Cars, Costs, and the Working Poor

Before I started this blog, but during my time in Riverside, I spent a time working as a cable TV installer for our local cable company. My wife was going to school at RCC during the time, as well as working at a local fast food joint. We had a roommate who lived primarily on disability. We were living at about 130% of the federal poverty line. We lived paycheck-to-paycheck, and sometimes fell behind on that.

Why do I bring this up? It’s about transportation, of course. Back then, what really killed us was unpredictable expenses. We could keep a roof over our head, food on the table, and the lights on, but a large and unexpected bill would really hurt. And, at the time, we were relatively car-dependent. So probably the most frequent large, unexpected bill we received was the bill from the mechanic. We mitigated this to an extent by trading favors with car-handy relatives, but car parts are still expensive. As anyone who has suffered through driving an old, failing car, every strange noise under your hood sounds eerily similar to the sound of money draining from your bank account.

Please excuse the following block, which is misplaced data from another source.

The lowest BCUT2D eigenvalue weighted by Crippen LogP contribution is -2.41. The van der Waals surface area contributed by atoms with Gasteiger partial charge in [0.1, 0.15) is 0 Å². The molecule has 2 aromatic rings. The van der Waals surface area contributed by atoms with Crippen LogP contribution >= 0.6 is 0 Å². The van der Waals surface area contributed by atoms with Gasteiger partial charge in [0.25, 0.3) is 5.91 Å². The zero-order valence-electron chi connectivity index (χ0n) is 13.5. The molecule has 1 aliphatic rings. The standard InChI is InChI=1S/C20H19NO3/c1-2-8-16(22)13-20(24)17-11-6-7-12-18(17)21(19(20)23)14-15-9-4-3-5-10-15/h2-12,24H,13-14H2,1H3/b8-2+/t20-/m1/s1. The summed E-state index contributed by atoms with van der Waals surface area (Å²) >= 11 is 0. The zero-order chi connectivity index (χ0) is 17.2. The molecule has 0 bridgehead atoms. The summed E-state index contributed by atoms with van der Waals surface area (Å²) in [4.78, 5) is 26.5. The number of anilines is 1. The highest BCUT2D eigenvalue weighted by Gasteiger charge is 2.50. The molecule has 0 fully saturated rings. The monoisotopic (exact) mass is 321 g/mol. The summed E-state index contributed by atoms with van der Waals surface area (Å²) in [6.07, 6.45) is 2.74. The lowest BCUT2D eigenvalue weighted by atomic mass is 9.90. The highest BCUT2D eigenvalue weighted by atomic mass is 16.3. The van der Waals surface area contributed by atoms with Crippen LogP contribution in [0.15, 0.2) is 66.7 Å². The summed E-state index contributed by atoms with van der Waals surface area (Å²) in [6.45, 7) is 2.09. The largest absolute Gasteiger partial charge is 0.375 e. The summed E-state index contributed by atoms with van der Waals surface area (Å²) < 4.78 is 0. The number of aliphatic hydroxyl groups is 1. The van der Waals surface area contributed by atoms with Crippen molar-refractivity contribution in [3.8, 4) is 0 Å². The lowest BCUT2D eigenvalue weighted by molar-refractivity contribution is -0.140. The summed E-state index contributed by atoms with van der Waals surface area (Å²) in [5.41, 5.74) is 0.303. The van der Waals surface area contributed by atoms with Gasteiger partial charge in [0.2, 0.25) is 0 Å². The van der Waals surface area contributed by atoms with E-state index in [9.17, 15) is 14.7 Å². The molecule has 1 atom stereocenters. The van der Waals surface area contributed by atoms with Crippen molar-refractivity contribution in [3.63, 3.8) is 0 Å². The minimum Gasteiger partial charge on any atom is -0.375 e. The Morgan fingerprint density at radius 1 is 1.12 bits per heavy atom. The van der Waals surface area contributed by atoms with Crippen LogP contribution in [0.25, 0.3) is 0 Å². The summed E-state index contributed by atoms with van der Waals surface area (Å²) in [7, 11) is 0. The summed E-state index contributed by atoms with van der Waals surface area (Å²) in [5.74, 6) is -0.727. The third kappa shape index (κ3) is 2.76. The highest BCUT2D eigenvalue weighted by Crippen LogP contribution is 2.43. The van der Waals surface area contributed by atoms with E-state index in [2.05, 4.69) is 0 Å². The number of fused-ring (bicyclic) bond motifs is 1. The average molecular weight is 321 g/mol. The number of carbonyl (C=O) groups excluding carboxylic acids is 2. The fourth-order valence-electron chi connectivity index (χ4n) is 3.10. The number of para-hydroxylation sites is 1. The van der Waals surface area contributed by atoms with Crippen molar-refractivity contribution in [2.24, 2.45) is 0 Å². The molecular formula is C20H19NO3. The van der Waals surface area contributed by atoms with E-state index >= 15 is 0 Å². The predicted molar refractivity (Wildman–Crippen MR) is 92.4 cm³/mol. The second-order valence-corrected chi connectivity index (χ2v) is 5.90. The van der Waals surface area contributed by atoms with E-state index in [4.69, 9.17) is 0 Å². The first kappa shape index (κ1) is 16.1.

It is this experience that informs why I think that transit and active transportation are much better tools for enhancing the mobility of the poor and working-class. Yes, both transit and cycling have costs, but they aren’t the same as the costs of driving. Transit has extremely predictable costs, even if it can sometimes get pricey for long-distance commutes. (A monthly Metrolink pass from Riverside-LA will run you a cool $352. New York’s 30-day Unlimited MetroCard is $104.) Cycling has extremely low costs, although they can sometimes be unpredictable. Neither one is likely to approach the cost of even some relatively simply car repairs. And I guarantee that, given the choice between a $600 car and a $600 bike, the latter will be a much more reliable vehicle.